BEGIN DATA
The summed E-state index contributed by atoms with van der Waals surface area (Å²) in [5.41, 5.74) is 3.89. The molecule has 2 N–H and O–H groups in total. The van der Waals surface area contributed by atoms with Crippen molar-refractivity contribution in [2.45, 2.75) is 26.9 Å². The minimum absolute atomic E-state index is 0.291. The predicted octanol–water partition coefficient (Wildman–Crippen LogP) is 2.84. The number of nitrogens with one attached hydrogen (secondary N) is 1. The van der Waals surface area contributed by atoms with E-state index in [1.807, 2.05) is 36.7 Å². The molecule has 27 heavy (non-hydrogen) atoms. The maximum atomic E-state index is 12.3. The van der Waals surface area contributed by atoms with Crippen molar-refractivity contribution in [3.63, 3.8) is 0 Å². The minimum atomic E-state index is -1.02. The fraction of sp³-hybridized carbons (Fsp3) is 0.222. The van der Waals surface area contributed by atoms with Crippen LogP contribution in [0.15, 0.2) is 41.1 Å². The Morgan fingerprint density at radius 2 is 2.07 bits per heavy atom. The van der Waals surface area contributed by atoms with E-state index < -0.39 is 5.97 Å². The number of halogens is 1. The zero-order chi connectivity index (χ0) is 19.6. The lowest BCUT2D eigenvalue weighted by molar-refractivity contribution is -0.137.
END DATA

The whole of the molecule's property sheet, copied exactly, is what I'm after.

The summed E-state index contributed by atoms with van der Waals surface area (Å²) in [5.41, 5.74) is 3.89. The molecule has 2 N–H and O–H groups in total. The van der Waals surface area contributed by atoms with Crippen molar-refractivity contribution in [2.45, 2.75) is 26.9 Å². The minimum absolute atomic E-state index is 0.291. The predicted octanol–water partition coefficient (Wildman–Crippen LogP) is 2.84. The number of nitrogens with one attached hydrogen (secondary N) is 1. The van der Waals surface area contributed by atoms with E-state index in [1.807, 2.05) is 36.7 Å². The molecule has 27 heavy (non-hydrogen) atoms. The maximum atomic E-state index is 12.3. The van der Waals surface area contributed by atoms with Crippen molar-refractivity contribution in [3.63, 3.8) is 0 Å². The minimum atomic E-state index is -1.02. The fraction of sp³-hybridized carbons (Fsp3) is 0.222. The van der Waals surface area contributed by atoms with Crippen LogP contribution in [0.15, 0.2) is 41.1 Å². The Morgan fingerprint density at radius 2 is 2.07 bits per heavy atom. The van der Waals surface area contributed by atoms with E-state index < -0.39 is 5.97 Å². The number of halogens is 1. The zero-order chi connectivity index (χ0) is 19.6. The lowest BCUT2D eigenvalue weighted by molar-refractivity contribution is -0.137.